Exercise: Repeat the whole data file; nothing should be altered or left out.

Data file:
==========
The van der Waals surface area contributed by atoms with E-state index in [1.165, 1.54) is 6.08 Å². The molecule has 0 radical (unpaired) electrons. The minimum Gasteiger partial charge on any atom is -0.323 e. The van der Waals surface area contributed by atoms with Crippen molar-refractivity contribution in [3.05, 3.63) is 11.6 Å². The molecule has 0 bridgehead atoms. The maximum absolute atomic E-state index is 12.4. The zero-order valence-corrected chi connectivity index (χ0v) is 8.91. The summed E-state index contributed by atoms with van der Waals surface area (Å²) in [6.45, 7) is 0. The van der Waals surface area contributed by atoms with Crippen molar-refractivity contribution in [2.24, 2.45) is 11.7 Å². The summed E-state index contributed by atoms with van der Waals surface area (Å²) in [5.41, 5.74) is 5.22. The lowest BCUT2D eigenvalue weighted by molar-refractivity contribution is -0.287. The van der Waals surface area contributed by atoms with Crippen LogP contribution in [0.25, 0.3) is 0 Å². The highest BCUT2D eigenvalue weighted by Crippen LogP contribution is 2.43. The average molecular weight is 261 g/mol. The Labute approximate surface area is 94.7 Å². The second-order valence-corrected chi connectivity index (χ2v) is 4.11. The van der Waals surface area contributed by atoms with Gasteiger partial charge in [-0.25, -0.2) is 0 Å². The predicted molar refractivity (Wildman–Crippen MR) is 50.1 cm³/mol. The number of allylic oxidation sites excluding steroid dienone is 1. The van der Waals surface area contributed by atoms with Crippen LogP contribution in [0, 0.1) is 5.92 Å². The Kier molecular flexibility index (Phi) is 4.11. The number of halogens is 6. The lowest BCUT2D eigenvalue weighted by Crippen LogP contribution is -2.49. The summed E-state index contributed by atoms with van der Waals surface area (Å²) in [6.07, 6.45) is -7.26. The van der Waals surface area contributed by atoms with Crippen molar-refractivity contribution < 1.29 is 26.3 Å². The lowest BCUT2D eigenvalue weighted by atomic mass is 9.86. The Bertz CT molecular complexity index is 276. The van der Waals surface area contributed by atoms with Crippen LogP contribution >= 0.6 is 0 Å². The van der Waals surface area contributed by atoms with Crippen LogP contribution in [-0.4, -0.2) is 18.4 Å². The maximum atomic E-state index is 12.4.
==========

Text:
The van der Waals surface area contributed by atoms with E-state index in [1.165, 1.54) is 6.08 Å². The molecule has 0 radical (unpaired) electrons. The minimum Gasteiger partial charge on any atom is -0.323 e. The van der Waals surface area contributed by atoms with Crippen molar-refractivity contribution in [3.05, 3.63) is 11.6 Å². The molecule has 0 bridgehead atoms. The maximum absolute atomic E-state index is 12.4. The zero-order valence-corrected chi connectivity index (χ0v) is 8.91. The summed E-state index contributed by atoms with van der Waals surface area (Å²) in [6.45, 7) is 0. The van der Waals surface area contributed by atoms with Crippen molar-refractivity contribution in [2.24, 2.45) is 11.7 Å². The summed E-state index contributed by atoms with van der Waals surface area (Å²) in [5.41, 5.74) is 5.22. The lowest BCUT2D eigenvalue weighted by molar-refractivity contribution is -0.287. The van der Waals surface area contributed by atoms with Crippen LogP contribution in [0.25, 0.3) is 0 Å². The highest BCUT2D eigenvalue weighted by Crippen LogP contribution is 2.43. The average molecular weight is 261 g/mol. The Labute approximate surface area is 94.7 Å². The second-order valence-corrected chi connectivity index (χ2v) is 4.11. The van der Waals surface area contributed by atoms with Gasteiger partial charge in [-0.25, -0.2) is 0 Å². The predicted molar refractivity (Wildman–Crippen MR) is 50.1 cm³/mol. The number of allylic oxidation sites excluding steroid dienone is 1. The van der Waals surface area contributed by atoms with Crippen LogP contribution in [0, 0.1) is 5.92 Å². The Kier molecular flexibility index (Phi) is 4.11. The number of halogens is 6. The lowest BCUT2D eigenvalue weighted by Crippen LogP contribution is -2.49. The summed E-state index contributed by atoms with van der Waals surface area (Å²) in [6.07, 6.45) is -7.26. The van der Waals surface area contributed by atoms with Crippen molar-refractivity contribution < 1.29 is 26.3 Å². The lowest BCUT2D eigenvalue weighted by atomic mass is 9.86. The Bertz CT molecular complexity index is 276. The van der Waals surface area contributed by atoms with Crippen LogP contribution >= 0.6 is 0 Å². The van der Waals surface area contributed by atoms with Crippen LogP contribution in [-0.4, -0.2) is 18.4 Å². The maximum atomic E-state index is 12.4.